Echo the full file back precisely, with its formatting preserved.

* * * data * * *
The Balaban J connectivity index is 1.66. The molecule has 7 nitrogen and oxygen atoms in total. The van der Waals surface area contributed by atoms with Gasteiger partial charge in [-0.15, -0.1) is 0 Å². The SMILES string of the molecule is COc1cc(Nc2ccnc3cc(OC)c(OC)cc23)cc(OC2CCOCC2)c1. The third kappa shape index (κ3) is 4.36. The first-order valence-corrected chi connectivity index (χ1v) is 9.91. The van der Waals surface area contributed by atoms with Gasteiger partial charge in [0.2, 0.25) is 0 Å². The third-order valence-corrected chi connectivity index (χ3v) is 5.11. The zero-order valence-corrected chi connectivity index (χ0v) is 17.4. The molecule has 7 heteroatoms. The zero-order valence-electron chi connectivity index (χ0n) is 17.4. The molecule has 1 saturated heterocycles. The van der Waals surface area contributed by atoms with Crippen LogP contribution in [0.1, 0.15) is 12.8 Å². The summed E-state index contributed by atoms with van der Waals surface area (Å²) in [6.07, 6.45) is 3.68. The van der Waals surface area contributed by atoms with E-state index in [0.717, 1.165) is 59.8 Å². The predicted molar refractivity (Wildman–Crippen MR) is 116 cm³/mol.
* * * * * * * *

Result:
The Balaban J connectivity index is 1.66. The molecule has 7 nitrogen and oxygen atoms in total. The van der Waals surface area contributed by atoms with Gasteiger partial charge in [-0.15, -0.1) is 0 Å². The SMILES string of the molecule is COc1cc(Nc2ccnc3cc(OC)c(OC)cc23)cc(OC2CCOCC2)c1. The third kappa shape index (κ3) is 4.36. The first-order valence-corrected chi connectivity index (χ1v) is 9.91. The van der Waals surface area contributed by atoms with Gasteiger partial charge in [0.2, 0.25) is 0 Å². The third-order valence-corrected chi connectivity index (χ3v) is 5.11. The zero-order valence-corrected chi connectivity index (χ0v) is 17.4. The molecule has 7 heteroatoms. The zero-order valence-electron chi connectivity index (χ0n) is 17.4. The molecule has 1 saturated heterocycles. The van der Waals surface area contributed by atoms with Crippen LogP contribution in [0.1, 0.15) is 12.8 Å². The summed E-state index contributed by atoms with van der Waals surface area (Å²) in [6.07, 6.45) is 3.68. The van der Waals surface area contributed by atoms with E-state index in [0.717, 1.165) is 59.8 Å². The predicted molar refractivity (Wildman–Crippen MR) is 116 cm³/mol.